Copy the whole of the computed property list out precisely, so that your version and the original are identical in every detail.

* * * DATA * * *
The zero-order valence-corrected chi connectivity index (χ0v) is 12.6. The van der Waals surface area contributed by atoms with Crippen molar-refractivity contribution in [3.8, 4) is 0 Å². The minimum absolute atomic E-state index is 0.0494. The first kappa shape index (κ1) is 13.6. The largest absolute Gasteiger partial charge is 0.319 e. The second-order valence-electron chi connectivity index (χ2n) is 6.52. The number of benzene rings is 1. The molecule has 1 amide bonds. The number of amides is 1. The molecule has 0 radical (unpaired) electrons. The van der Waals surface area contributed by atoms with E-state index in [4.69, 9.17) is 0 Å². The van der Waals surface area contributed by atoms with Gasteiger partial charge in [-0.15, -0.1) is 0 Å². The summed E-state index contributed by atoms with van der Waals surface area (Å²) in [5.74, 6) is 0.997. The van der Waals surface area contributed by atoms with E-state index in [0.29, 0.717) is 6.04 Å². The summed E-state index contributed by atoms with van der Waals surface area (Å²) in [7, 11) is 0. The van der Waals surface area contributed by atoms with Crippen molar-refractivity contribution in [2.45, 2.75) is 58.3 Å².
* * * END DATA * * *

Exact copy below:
The zero-order valence-corrected chi connectivity index (χ0v) is 12.6. The van der Waals surface area contributed by atoms with Crippen molar-refractivity contribution in [3.8, 4) is 0 Å². The minimum absolute atomic E-state index is 0.0494. The first kappa shape index (κ1) is 13.6. The largest absolute Gasteiger partial charge is 0.319 e. The second-order valence-electron chi connectivity index (χ2n) is 6.52. The number of benzene rings is 1. The molecule has 1 amide bonds. The number of amides is 1. The molecule has 0 radical (unpaired) electrons. The van der Waals surface area contributed by atoms with E-state index in [4.69, 9.17) is 0 Å². The van der Waals surface area contributed by atoms with Gasteiger partial charge in [-0.15, -0.1) is 0 Å². The summed E-state index contributed by atoms with van der Waals surface area (Å²) in [5.74, 6) is 0.997. The van der Waals surface area contributed by atoms with E-state index in [0.29, 0.717) is 6.04 Å². The summed E-state index contributed by atoms with van der Waals surface area (Å²) in [7, 11) is 0. The van der Waals surface area contributed by atoms with Crippen molar-refractivity contribution in [2.45, 2.75) is 58.3 Å².